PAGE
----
Steering, Frame, Floors, Wheels!

Lots has happened on the Parts Buggy Project

Those that follow my exploits will no doubt be able to tell that my attention span can be short. I tend to bounce around on various projects. But that does come with its benefits. When I start to get bogged down with one project and my creative flow begins to trickle, it often helps to redirect the mind and tackle another project when a deluge of ideas can develop. These ideas can then flood back to the rest of the ventures.

Between reviving the Corvair station wagon and tuning my cousin's old Chevrolet C50, I have been making progress on the buggy. I have just been poor at documenting it. I want everyone to see the little car take shape in a clear and entertaining way. Unfortunately, the workshop makes that difficult.

When things cool down outside and the shop is closed up to preserve what little heat can be generated by the wood stove, it gets very dark. The lighting in the shop is quite inadequate for filming. New lighting is still on the agenda. Some new wiring and outlets still need to be installed in the shed. With that, it makes all of my footage grainy and gloomy. It is hard enough for me to see what I am doing and even harder still to see on film what I am doing.

Still, I have documented some of the progress made in 2019 and I feel I owe it to my little band of followers to know that things are taking shape with the buggy.

With the last installment, I started on making the perimeter frame from 1"x2" rectangular tubing.

I finished up the whole framing and got it looking quite decent. Once that was completed, I put myself in a bind hemming and hawing over how I was going to do the floors.

Seeing as it is hard to completely seal a Fiberglass Dune Buggy from the elements and Illinois likes to use a lot of salt on the roads in winter, I wanted some floors that were as resilient against rust as the fiberglass body. I thought about making floors from fiberglass, steel, aluminum, even some teak wood like a sailboat.

In the end, I went with aluminum. Mainly because I was gifted two large 16g parking lot signs for free. The 16g is a bit thicker than the 20g floor panels for Beetles that most VW parts houses keep in stock. Lighter too.

I purchased a bead roller to roll some steps and beads into these aluminum panels. Once that was completed, I welded some .75" angle steel to the frame for the floor panels to set inside. I want these to be removable,so that I can easily replace them if they get damaged or if I change my mind. I have cooked up this odd idea of installing vented floors for those sweltering summer days. The are secured in place with machine screws in tapped holes for easy removal.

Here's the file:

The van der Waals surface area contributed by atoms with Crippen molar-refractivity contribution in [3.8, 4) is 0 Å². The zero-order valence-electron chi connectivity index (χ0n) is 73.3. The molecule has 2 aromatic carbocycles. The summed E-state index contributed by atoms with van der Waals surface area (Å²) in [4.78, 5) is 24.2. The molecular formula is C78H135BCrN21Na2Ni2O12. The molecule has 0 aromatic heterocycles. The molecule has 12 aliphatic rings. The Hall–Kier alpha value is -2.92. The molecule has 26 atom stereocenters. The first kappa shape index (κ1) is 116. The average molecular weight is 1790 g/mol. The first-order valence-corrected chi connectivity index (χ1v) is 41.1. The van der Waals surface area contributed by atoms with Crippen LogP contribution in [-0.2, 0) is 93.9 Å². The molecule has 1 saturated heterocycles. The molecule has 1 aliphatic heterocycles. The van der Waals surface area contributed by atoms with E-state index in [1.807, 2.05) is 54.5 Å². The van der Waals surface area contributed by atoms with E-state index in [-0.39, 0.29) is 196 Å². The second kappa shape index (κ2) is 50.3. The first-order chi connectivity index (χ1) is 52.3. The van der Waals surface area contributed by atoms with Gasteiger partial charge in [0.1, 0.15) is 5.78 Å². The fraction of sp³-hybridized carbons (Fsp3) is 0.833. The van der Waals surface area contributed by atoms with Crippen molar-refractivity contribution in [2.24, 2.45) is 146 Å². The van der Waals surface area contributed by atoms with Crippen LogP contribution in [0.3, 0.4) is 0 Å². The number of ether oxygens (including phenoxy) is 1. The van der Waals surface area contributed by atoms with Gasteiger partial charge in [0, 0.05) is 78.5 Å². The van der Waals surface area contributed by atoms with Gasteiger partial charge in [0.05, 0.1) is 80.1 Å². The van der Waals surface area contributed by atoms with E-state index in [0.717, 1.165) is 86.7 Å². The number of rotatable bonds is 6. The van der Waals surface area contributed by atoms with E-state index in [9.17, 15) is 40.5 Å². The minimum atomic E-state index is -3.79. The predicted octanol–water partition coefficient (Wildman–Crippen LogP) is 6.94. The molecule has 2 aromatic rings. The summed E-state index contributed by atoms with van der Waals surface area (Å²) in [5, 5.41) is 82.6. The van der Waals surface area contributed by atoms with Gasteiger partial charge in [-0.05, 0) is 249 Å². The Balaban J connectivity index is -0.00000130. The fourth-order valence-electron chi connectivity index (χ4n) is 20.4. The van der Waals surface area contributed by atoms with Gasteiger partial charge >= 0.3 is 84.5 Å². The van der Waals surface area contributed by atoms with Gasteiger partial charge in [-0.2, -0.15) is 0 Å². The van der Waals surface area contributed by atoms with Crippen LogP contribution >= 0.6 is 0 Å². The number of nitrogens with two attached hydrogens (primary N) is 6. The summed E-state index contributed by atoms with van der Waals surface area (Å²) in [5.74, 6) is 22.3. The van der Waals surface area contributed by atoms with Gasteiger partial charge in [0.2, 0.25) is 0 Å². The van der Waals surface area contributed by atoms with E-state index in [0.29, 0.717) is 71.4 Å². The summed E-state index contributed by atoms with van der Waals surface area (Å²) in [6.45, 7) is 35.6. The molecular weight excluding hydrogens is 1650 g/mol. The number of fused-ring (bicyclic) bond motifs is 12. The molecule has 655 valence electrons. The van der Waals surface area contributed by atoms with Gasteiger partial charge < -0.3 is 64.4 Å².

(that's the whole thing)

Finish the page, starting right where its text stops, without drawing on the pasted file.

Now that I had the floors squared away, I went on to the steering. I want this buggy to be right hand drive. I want it for no other reason than to make fellow motorists think that my dog is driving. And to confuse the folks working the drive thru.

The switch for steering is kind of simple. Move the steering box to the other side, flip the Pittman arm, re taper the tie rod end holes, then flip the tie rods and steering damper. The whole process was finished within a couple hours.

The pedal assembly was a little bit harder. After drawing up plans for some custom pedal boxes and trying to adapt pedals from different cars, I decided to go the easier and cheaper route. Just source some pedals from a RHD Beetle.

I think I paid like $50USD for a set of Australian market pedals. The cool thing is they mount up using the existing LHD pedal mount and leave the accelerator and clutch cables in their original places. The not so cool thing is that the pedal shaft goes through the center tunnel to the right side of the car and there is no hole on the other side.

I whipped up a jig that would bolt to the left side pedal mount that could place a guide for the drill bit in the center of the opening. Then I drilled on through. Now that I had a hole in the proper place, I opened it up with a hole saw to make enough room for the assembly to fit.

Having the steering and pedals mocked up, I had renewed vigor.

My next concern was how to mount the body to the frame. I did not want through bolts that would have exposed nuts on the underside. I plan to do some offroading in the buggy and did not want the body fasteners out in the open where they could get sheered off or corroded by the elements. Captive nuts inside the frame rails would be time consuming and tedious to weld in. Then I discovered Rivnuts. These are incredibly easy to install with the Rivnut tool, which can be found here:

This made quick work of creating mounting points for the fiberglass tub.

Now that things are steaming ahead and all the mechanicals are starting to to look viable, there are some that expect a drivable buggy come summer. It is a not so lofty goal if I can keep my focus. Stay tuned for the next installment. Should have some bigger things to reveal.

~ Stay Ambitious

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